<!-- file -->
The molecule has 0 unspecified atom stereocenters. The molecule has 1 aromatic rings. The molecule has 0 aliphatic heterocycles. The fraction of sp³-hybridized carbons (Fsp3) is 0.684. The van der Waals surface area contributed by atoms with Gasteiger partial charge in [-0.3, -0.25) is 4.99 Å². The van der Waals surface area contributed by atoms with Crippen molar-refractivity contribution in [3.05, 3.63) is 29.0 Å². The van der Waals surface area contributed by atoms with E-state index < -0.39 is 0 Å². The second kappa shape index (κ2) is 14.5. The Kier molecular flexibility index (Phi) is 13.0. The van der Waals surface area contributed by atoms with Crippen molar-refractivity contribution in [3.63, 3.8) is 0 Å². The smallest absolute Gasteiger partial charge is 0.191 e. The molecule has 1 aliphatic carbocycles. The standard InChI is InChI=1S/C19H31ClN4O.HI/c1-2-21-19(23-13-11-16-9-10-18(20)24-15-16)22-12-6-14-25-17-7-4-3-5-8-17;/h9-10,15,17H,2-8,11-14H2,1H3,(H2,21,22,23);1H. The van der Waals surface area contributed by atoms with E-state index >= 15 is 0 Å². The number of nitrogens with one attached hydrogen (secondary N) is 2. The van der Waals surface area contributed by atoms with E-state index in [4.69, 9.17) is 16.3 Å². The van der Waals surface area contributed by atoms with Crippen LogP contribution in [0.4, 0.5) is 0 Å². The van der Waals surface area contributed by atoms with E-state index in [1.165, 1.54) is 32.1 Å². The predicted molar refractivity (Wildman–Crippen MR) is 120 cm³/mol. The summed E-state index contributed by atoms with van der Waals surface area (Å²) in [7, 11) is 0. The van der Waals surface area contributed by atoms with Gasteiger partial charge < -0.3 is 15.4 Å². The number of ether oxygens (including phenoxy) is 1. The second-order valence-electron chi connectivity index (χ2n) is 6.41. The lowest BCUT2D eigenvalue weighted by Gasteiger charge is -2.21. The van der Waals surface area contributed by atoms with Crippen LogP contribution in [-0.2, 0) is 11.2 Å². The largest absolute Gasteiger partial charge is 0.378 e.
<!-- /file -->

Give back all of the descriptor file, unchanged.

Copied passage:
The molecule has 0 unspecified atom stereocenters. The molecule has 1 aromatic rings. The molecule has 0 aliphatic heterocycles. The fraction of sp³-hybridized carbons (Fsp3) is 0.684. The van der Waals surface area contributed by atoms with Gasteiger partial charge in [-0.3, -0.25) is 4.99 Å². The van der Waals surface area contributed by atoms with Crippen molar-refractivity contribution in [3.05, 3.63) is 29.0 Å². The van der Waals surface area contributed by atoms with E-state index < -0.39 is 0 Å². The second kappa shape index (κ2) is 14.5. The Kier molecular flexibility index (Phi) is 13.0. The van der Waals surface area contributed by atoms with Crippen molar-refractivity contribution in [3.63, 3.8) is 0 Å². The smallest absolute Gasteiger partial charge is 0.191 e. The molecule has 1 aliphatic carbocycles. The standard InChI is InChI=1S/C19H31ClN4O.HI/c1-2-21-19(23-13-11-16-9-10-18(20)24-15-16)22-12-6-14-25-17-7-4-3-5-8-17;/h9-10,15,17H,2-8,11-14H2,1H3,(H2,21,22,23);1H. The van der Waals surface area contributed by atoms with E-state index >= 15 is 0 Å². The number of nitrogens with one attached hydrogen (secondary N) is 2. The van der Waals surface area contributed by atoms with E-state index in [4.69, 9.17) is 16.3 Å². The van der Waals surface area contributed by atoms with Crippen LogP contribution in [0.4, 0.5) is 0 Å². The van der Waals surface area contributed by atoms with E-state index in [1.165, 1.54) is 32.1 Å². The predicted molar refractivity (Wildman–Crippen MR) is 120 cm³/mol. The summed E-state index contributed by atoms with van der Waals surface area (Å²) in [7, 11) is 0. The van der Waals surface area contributed by atoms with Gasteiger partial charge < -0.3 is 15.4 Å². The number of ether oxygens (including phenoxy) is 1. The second-order valence-electron chi connectivity index (χ2n) is 6.41. The lowest BCUT2D eigenvalue weighted by Gasteiger charge is -2.21. The van der Waals surface area contributed by atoms with Crippen LogP contribution in [-0.2, 0) is 11.2 Å². The largest absolute Gasteiger partial charge is 0.378 e.